Psychiatry and addictions in Europe in the 20th century
26-27 January 2023, Strasbourg, France.
Submission and deadline information
“The inebriate although appearing to be in possession of his mind, will always be found on the other side of that mysterious border-line of mental health[i].” This observation by physician Thomas Crothers in 1881 is indicative of the fact that alcoholism was never integrated without controversy into the field of psychiatry[ii] – and the same holds true for other types of addiction. Historians have shown how social attitudes to the use of addictive substances have evolved over time. They have highlighted the interconnectedness of the history of substances such as opiates, tobacco or alcohol, which were at times incorporated into the same frame of reference, or at other times considered and handled separately[iii].
The goal of this international colloquium is to explore psychiatry’s contribution to the troubled and non-linear[iv] history of the medicalization of addictions in Europe throughout the 20th century. This question should be explored through the lens of medical concepts, institutions of care and cure, as well as patients’ experiences. At the same time, our aim is to explore how psychiatric archives may renew the social history of drugs. Proposals can be made along the five lines of enquiry that we present below.
1. Psychiatry and the medicalization of alcoholism and drug consumption
Various works have charted the emergence of the “disease concept” of alcoholism or drug addiction[v]. But was this disease concept predominantly a psychiatric one? When were alcoholism or drug consumption encompassed in the domain of mental illness – and were they seen rather as a cause, a consequence or as types of mental trouble in themselves? How did psychiatry integrate the concepts of inebriety, toxicomania, etc., to conceive the interrelations between alcohol, tobacco and other drugs, and how were these concepts replaced by the notion of addiction? How did psychiatrists interact with other actors involved in the care and cure of alcoholics and drug addicts, such as self-help or users’ movements, other physicians, or actors from the penal system? Finally, does the recent rise of addictology and neurobiology lead to a ‘depsychiatrization’ of addiction[vi]?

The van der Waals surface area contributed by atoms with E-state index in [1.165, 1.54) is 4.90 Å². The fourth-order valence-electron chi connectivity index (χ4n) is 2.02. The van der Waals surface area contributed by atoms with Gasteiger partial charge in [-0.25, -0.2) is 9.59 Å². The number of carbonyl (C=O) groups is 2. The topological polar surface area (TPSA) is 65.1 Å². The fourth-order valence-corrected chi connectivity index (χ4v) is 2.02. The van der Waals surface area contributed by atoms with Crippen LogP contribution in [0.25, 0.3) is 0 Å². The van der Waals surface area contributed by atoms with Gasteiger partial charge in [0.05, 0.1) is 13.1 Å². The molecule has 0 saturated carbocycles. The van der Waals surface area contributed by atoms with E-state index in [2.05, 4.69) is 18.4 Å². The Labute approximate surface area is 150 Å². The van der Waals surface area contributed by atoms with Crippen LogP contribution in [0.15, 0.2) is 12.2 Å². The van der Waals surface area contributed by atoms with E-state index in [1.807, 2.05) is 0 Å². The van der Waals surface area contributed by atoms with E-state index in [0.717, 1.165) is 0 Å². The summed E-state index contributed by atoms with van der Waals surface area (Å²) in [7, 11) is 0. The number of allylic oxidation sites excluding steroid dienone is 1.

2. Addicted patients and psychiatric institutions
Lunatic asylums have long remained the main locus of care for alcoholics. What about other types of drug users? When and how did specific institutions (public as well as private) for the care of alcoholics and drug users emerge? How did the 20th century shift to outpatient care[vii] transform the psychiatric care of addiction? Were psychiatrists able, through consultations, dispensaries, and day clinics, to reach new types of drug users?
3. Psychiatric practices of cure and care
The tension between cure and coercion – at the heart of all psychiatric cure – tends to be exacerbated in the case of addiction, since, on the one hand, the patient’s desire to heal is seen as essential to success, whereas, on the other hand, the will to impose abstinence may encourage the use of coercion[viii]. How have psychiatrists conceived the role of coercion and constraint in the cure of their addicted patients? When and how did a psychotherapeutic perspective on drug consumption emerge, and how were psychiatric interpretations transformed by the advent of psychoanalysis? How was psychiatric care articulated with social work, and how were the addicted patient’s families integrated into the picture throughout the 19th and 20th centuries? Finally, the changing role of medication in the cure of alcoholism and drug addiction can be explored. How did psychiatry’s use of psychoactive substances contribute to the shifting of the boundaries between legal and illegal substances, between use and abuse? When and how was the problem of iatrogenic toxicomania tackled by psychiatrists?
4. National paths and international circulations
Another important area of investigation concerns the diversity of national responses to drug consumption. Patricia Prestwich has described how, starting from the mid-19th century, alienists were able to achieve an almost absolute monopoly (conceptual as well as institutional) over the question of alcoholism in France[ix]. But the role of the psychiatric profession was much more limited in other countries. What explains these differences? What role did transnational circulations and international psychiatric congresses play in the evolution of conceptions regarding alcohol and drug consumption?